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Adversaries’ New Strategy: Cyber Attacks Designed for Destruction, Not Just Disruption?

- August 22, 2017 - 2 Comments

As defenders, one of our key objectives is to help organizations and individual users understand the threat landscape so they can reduce their exposure to cyber threats. Our threat researchers and technology partners watch that ever-changing landscape very closely, as they have for many years now. That’s one reason we are confident when we say that we believe some actors in the shadow economy are making plans to launch cyber attacks that could potentially have a devastating impact that extends far beyond damage to the core target.

This statement is not meant to be sensational. It is only a warning about what we, and others in the security community, sense might be coming. We have no clear insight — yet — into when such an attack might happen or what the targets would be. But as the Cisco 2017 Midyear Cybersecurity Report explains, we find the rapid evolution of threats and the magnitude of the attacks troubling. Based on what we have been observing, we suspect that some adversaries are laying the groundwork for a new type of attack, which we call “destruction of service” or DeOS.

The purpose of such an attack would be to prevent defenders from restoring systems and data. Right now, many security-minded organizations take some comfort in knowing that when they are hit, inevitably, with a DDoS attack, ransomware campaign or other major cyber event, they’ll be able to recover because they have backed up their critical data and systems. DeOS is meant to eliminate that safety net, making it impossible for the business to operate–permanently.

Adversaries know that no business has a contingency plan that outlines how to rebuild all their information technology and operational technology from the ground up. And if a major enterprise would be the target of a DeOS attack, and would suddenly cease to operate, it’s easy to imagine the repercussions not only for that business, its employees, customers, partners, and other stakeholders but also potentially the global economy.

The rise of the IoT botnets

So, what is happening in the threat landscape now that has defenders so concerned about what may come? One thing is Internet of Things (IoT) botnet activity. IoT botnets sound futuristic, but they are definitely real—and not exactly new. The Cisco 2017 Midyear Cybersecurity Report notes that “2016 brought a long-feared DDoS threat to fruition: Cyber attacks launched from multiple connected devices turned into botnets. These attacks propelled us into the 1-TBps DDoS era.”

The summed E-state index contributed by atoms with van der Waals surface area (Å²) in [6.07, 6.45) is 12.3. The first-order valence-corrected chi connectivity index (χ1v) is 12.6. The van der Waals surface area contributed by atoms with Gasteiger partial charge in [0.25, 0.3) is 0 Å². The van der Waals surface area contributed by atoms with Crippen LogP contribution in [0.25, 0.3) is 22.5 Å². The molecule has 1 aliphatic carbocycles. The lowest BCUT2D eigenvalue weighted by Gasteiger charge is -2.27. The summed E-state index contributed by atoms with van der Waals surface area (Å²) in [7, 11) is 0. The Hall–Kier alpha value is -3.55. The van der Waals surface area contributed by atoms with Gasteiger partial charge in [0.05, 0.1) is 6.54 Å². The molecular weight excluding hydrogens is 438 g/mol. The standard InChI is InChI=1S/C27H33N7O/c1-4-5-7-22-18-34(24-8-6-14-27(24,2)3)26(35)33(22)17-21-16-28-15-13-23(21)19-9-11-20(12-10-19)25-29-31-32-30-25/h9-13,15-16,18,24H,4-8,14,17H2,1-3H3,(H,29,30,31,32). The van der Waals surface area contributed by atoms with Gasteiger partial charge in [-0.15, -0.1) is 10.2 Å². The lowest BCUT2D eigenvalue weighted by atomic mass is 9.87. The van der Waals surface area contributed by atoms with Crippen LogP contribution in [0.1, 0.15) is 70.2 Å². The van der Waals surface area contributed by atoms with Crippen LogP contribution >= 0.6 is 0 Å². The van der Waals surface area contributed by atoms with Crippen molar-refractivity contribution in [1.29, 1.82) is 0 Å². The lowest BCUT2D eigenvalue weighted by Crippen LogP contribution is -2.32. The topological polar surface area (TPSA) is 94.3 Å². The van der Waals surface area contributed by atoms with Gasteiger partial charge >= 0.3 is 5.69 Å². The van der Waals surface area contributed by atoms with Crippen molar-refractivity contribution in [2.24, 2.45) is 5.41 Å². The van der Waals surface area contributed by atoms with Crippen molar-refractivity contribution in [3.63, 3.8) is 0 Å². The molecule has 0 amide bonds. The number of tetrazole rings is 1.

That is a powerful attack, and it begs the question: What’s next? In the near term at least, we can expect to see more and bigger IoT botnets. According to our partner Radware, whose research on IoT botnets is featured in the midyear report, these botnets are quick and easy to set up and can grow exponentially—and very quickly. Also, IoT botnet malware has a low detection rate.

Radware has been closely monitoring the activity of three of the largest known IoT botnets: Mirai, BrickerBot, and Hajime. Details about their research are featured in the midyear report, as well, but here’s a quick overview of what we know about these botnets:

  • Mirai, which was involved in one of the highly disruptive 2016 attacks, has been infecting hundreds of thousands of IoT devices and turning them into a “zombie army” that is capable of launching powerful volumetric DDoS attacks.
  • BrickerBot is known for permanent denial of service (PDoS) attacks, which can damage systems so severely that the hardware must be reinstalled or replaced. (Unfortunately, this type of destructive attack is becoming increasingly popular, according to Radware.)
  • Hajime, whose author claims to be a white hat hacker, is what Radware describes as “a sophisticated, flexible, thoughtfully designed, and future-proof IoT botnet.” It’s also worrisome, as it hasn’t taken any action yet with the hundreds of thousands of devices it has so far infected. It does some interesting things, too, like cleaning malware (including from other botnets) from the device it wants to infect.

Again, these are just three of the largest IoT botnets out there. Their authors are early movers in the IoT space, which is rampant with vulnerable devices and systems that weren’t built with security in mind. More malicious actors will look to stake their claim in the IoT. And as IoT botnets multiply and grow, so too will IoT-driven DDoS attacks—moving us closer toward the “DeOS era” of cyber attacks.

Read more about DDoS, DeOS and other cybersecurity trends in the Midyear Cybersecurity Report.

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2 Comments

    Thank you Brian! Yes, security is less about predicting the future than planning for it - whatever its eventuality.

    Great essay Jim. That opening was sensational and accurate. Some attackers seem to have learned that demonstrating threats dramatically increases risk.